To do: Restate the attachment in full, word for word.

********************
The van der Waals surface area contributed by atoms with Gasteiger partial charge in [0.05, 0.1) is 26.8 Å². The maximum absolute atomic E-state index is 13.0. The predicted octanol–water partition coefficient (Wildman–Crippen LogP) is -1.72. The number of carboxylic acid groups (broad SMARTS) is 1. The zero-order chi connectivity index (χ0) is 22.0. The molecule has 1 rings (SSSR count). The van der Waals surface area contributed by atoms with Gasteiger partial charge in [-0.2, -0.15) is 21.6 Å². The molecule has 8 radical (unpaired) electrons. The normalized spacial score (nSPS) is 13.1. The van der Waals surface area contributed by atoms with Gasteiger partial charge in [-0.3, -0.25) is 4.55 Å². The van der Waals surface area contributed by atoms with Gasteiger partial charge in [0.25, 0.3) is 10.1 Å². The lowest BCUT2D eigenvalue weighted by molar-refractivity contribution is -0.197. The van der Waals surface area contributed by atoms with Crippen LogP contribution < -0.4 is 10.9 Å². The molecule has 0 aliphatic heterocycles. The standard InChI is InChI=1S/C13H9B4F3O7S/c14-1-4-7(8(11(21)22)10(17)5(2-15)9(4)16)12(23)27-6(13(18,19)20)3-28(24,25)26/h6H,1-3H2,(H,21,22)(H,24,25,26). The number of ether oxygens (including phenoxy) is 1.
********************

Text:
The van der Waals surface area contributed by atoms with Gasteiger partial charge in [0.05, 0.1) is 26.8 Å². The maximum absolute atomic E-state index is 13.0. The predicted octanol–water partition coefficient (Wildman–Crippen LogP) is -1.72. The number of carboxylic acid groups (broad SMARTS) is 1. The zero-order chi connectivity index (χ0) is 22.0. The molecule has 1 rings (SSSR count). The van der Waals surface area contributed by atoms with Gasteiger partial charge in [-0.2, -0.15) is 21.6 Å². The molecule has 8 radical (unpaired) electrons. The normalized spacial score (nSPS) is 13.1. The van der Waals surface area contributed by atoms with Gasteiger partial charge in [-0.3, -0.25) is 4.55 Å². The van der Waals surface area contributed by atoms with Gasteiger partial charge in [0.25, 0.3) is 10.1 Å². The lowest BCUT2D eigenvalue weighted by molar-refractivity contribution is -0.197. The van der Waals surface area contributed by atoms with Crippen LogP contribution < -0.4 is 10.9 Å². The molecule has 0 aliphatic heterocycles. The standard InChI is InChI=1S/C13H9B4F3O7S/c14-1-4-7(8(11(21)22)10(17)5(2-15)9(4)16)12(23)27-6(13(18,19)20)3-28(24,25)26/h6H,1-3H2,(H,21,22)(H,24,25,26). The number of ether oxygens (including phenoxy) is 1.